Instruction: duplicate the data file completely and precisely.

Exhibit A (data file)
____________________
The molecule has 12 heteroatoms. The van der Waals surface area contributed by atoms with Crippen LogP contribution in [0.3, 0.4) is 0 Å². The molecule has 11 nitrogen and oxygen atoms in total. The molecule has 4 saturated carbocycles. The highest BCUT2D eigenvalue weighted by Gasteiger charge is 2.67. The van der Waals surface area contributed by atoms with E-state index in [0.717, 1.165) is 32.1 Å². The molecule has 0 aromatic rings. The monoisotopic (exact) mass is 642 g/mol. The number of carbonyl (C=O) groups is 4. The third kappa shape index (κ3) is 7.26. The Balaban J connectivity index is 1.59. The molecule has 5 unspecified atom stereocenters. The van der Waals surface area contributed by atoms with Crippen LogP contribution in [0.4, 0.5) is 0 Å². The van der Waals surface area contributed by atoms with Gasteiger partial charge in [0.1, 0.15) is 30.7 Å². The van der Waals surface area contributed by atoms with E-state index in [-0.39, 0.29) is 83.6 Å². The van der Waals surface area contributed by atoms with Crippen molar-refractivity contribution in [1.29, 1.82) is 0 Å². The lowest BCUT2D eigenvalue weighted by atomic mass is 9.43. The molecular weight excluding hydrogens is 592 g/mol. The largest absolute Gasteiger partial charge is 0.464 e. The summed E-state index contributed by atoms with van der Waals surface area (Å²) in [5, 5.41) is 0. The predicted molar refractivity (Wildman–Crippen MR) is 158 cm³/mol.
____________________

The molecule has 12 heteroatoms. The van der Waals surface area contributed by atoms with Crippen LogP contribution in [0.3, 0.4) is 0 Å². The molecule has 11 nitrogen and oxygen atoms in total. The molecule has 4 saturated carbocycles. The highest BCUT2D eigenvalue weighted by Gasteiger charge is 2.67. The van der Waals surface area contributed by atoms with E-state index in [0.717, 1.165) is 32.1 Å². The molecule has 0 aromatic rings. The monoisotopic (exact) mass is 642 g/mol. The number of carbonyl (C=O) groups is 4. The third kappa shape index (κ3) is 7.26. The Balaban J connectivity index is 1.59. The molecule has 5 unspecified atom stereocenters. The van der Waals surface area contributed by atoms with Crippen LogP contribution in [0.4, 0.5) is 0 Å². The van der Waals surface area contributed by atoms with Gasteiger partial charge in [0.1, 0.15) is 30.7 Å². The van der Waals surface area contributed by atoms with E-state index in [-0.39, 0.29) is 83.6 Å². The van der Waals surface area contributed by atoms with Crippen molar-refractivity contribution in [1.29, 1.82) is 0 Å². The lowest BCUT2D eigenvalue weighted by atomic mass is 9.43. The molecular weight excluding hydrogens is 592 g/mol. The largest absolute Gasteiger partial charge is 0.464 e. The summed E-state index contributed by atoms with van der Waals surface area (Å²) in [5, 5.41) is 0. The predicted molar refractivity (Wildman–Crippen MR) is 158 cm³/mol.